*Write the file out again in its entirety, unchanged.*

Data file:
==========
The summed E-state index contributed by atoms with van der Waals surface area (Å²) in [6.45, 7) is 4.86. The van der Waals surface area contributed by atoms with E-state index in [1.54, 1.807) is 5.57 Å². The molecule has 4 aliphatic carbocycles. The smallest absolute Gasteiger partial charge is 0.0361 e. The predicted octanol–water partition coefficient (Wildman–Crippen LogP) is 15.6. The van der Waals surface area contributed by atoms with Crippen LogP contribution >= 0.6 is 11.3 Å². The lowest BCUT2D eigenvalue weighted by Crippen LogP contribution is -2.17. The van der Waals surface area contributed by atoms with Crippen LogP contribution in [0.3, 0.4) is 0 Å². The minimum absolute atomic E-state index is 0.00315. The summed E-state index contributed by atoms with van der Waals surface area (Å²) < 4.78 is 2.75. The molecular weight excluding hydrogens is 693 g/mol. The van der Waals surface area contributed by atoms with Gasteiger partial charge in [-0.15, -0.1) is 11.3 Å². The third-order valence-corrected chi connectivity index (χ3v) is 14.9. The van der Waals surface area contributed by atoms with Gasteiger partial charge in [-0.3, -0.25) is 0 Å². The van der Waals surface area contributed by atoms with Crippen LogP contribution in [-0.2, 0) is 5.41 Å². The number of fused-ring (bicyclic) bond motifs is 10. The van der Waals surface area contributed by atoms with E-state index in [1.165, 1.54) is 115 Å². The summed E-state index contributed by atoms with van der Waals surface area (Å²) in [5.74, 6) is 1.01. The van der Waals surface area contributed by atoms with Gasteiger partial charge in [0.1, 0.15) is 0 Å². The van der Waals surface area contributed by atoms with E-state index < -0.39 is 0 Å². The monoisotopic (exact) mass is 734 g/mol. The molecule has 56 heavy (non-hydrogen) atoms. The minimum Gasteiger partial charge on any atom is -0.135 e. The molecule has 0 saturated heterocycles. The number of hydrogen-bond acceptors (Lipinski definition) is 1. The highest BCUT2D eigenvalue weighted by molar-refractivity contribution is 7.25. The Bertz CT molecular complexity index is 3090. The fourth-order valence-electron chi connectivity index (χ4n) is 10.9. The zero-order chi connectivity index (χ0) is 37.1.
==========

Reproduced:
The summed E-state index contributed by atoms with van der Waals surface area (Å²) in [6.45, 7) is 4.86. The van der Waals surface area contributed by atoms with E-state index in [1.54, 1.807) is 5.57 Å². The molecule has 4 aliphatic carbocycles. The smallest absolute Gasteiger partial charge is 0.0361 e. The predicted octanol–water partition coefficient (Wildman–Crippen LogP) is 15.6. The van der Waals surface area contributed by atoms with Crippen LogP contribution >= 0.6 is 11.3 Å². The lowest BCUT2D eigenvalue weighted by Crippen LogP contribution is -2.17. The van der Waals surface area contributed by atoms with Crippen LogP contribution in [0.3, 0.4) is 0 Å². The minimum absolute atomic E-state index is 0.00315. The summed E-state index contributed by atoms with van der Waals surface area (Å²) < 4.78 is 2.75. The molecular weight excluding hydrogens is 693 g/mol. The van der Waals surface area contributed by atoms with Gasteiger partial charge in [-0.15, -0.1) is 11.3 Å². The third-order valence-corrected chi connectivity index (χ3v) is 14.9. The van der Waals surface area contributed by atoms with Gasteiger partial charge in [-0.3, -0.25) is 0 Å². The van der Waals surface area contributed by atoms with Crippen LogP contribution in [-0.2, 0) is 5.41 Å². The number of fused-ring (bicyclic) bond motifs is 10. The van der Waals surface area contributed by atoms with E-state index in [1.165, 1.54) is 115 Å². The summed E-state index contributed by atoms with van der Waals surface area (Å²) in [5.74, 6) is 1.01. The van der Waals surface area contributed by atoms with Gasteiger partial charge in [0.1, 0.15) is 0 Å². The van der Waals surface area contributed by atoms with E-state index < -0.39 is 0 Å². The monoisotopic (exact) mass is 734 g/mol. The molecule has 56 heavy (non-hydrogen) atoms. The minimum Gasteiger partial charge on any atom is -0.135 e. The molecule has 0 saturated heterocycles. The number of hydrogen-bond acceptors (Lipinski definition) is 1. The highest BCUT2D eigenvalue weighted by molar-refractivity contribution is 7.25. The Bertz CT molecular complexity index is 3090. The fourth-order valence-electron chi connectivity index (χ4n) is 10.9. The zero-order chi connectivity index (χ0) is 37.1.